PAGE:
How deep into the Welsh countryside had I wandered, anyway?
“I’m from really far away,” I settled for saying as the knight stepped even closer to me and sniffed me. “Uh, personal space is not just a concept, pal.”
“Your speech is even stranger than your attire,” the knight noted, and I huffed.
“Well, that’s the pot calling the kettle—hey, could you please stop sniffing me? It’s weirding me out.”
The knight took a step back and shook his head. “Methinks you are from farther afield than even I have e’er been,” he said lowly. Then he said something else, this time in what was clearly Spanish, and I could only shrug again. The knight sighed. “I had taken you for Spanish because of your dark looks, yet you do not understand me when I speak that tongue. Odd.”
“Not really, when you consider that I’m not Hispanic.” I rolled my eyes. I’d been mistaken for Hispanic more times than I cared to count. Not a bad thing in itself, but I was Indian, not Puerto Rican, not Mexican, and not from Spain. I just didn’t expect to get it in Wales. In the middle of a forest. And from a guy pretending to be from Ye Olde Wales in his spare time. “Look, can you tell me how to get to the road? I need to get back to my car before it gets too dark to see.”
The knight bit his bottom lip for a moment. “I can stand you better than mere directions, lad. I can offer you a ride to the Great Road.” And with that, he sheathed his sword and looked me over yet again, his gaze lingering at my right foot. “You are injured, are you not?”
“Uh—I guess. I think I sprained it.” Blushing, I tried to put weight on the ankle and hissed again when agony shot up my leg, hot and sharp. I began to rethink sprained in favor of broken. Just my luck. “Damnit!”
“Hmm.” The knight looked around us, then up at the sky, which was even darker than it had been. Within the hour, it’d be full dark. And there was no moon to light the way. “It grows late. Night approaches.”
“Yeah, I—hey!” I squawked as the knight darted forward and scooped me up in his arms like I was some damned damsel in distress. Like I weighed next to nothing, which—okay, maybe I did. A buck fifty-nine soaking wet is pretty skinny for my height.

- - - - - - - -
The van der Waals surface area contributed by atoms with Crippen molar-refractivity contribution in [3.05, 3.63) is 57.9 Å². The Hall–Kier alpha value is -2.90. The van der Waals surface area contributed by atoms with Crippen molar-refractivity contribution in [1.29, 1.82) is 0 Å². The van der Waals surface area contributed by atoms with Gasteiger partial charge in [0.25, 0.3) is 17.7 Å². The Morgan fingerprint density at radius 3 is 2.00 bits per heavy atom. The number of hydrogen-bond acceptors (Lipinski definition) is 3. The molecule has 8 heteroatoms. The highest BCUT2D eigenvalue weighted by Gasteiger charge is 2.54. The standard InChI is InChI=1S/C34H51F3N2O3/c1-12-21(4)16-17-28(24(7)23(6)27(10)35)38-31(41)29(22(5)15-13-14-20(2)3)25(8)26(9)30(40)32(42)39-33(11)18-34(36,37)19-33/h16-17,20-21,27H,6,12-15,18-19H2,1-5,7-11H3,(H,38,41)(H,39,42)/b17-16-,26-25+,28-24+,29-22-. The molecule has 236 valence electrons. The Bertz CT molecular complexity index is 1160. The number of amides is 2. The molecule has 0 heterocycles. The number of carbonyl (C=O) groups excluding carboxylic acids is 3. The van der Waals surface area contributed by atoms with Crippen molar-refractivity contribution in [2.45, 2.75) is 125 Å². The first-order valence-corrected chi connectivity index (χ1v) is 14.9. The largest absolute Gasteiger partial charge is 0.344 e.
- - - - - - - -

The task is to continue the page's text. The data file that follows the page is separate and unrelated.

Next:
I flailed and swore while the knight carried me in his arms toward his patient horse. “Put me down!”
And he did. On his horse. With no help from me. I barely thought to swing my right leg out of the way of the horse’s barrel body as the knight placed me on the animal. Then I was sitting astride, gazing down at him with a mixture of awe and fear.
“Boy, you really take this Ren-Faire shit seriously, don’t you?” I asked, and he frowned.
“I know not of what you speak, lad,” he replied, shaking his head just as I had a few minutes ago. Then he was swinging up behind me, his body pressing to mine as he slid his arms past me to grasp the reins. I, for my part, grasped two handfuls of the horse’s mane and tried not to clench too hard. “But tell me how you are called, that I may address you properly.”
All of which I took to mean: “So, what’s your name, kid?”
“Karthik. Karthik Nayar.” I leaned forward a little as the horse began to walk, trying to put a little space between my body and that of good Sir Knight. “What’s your name?”
A few moments passed before he answered. “I am Bleddyn ap Rhys, of Sir Gaernarfon,” he said quietly, his breath warm on my neck. I shivered and blushed, glancing around me to distract myself. It was then that I spotted a semi-familiar boulder.
It looked like the one John, Dierdre, and I had passed to get to the campsite, only . . . it wasn’t broken, nor was it covered in bird shit. It looked brand-spanking-new, if a boulder can be said to look that way.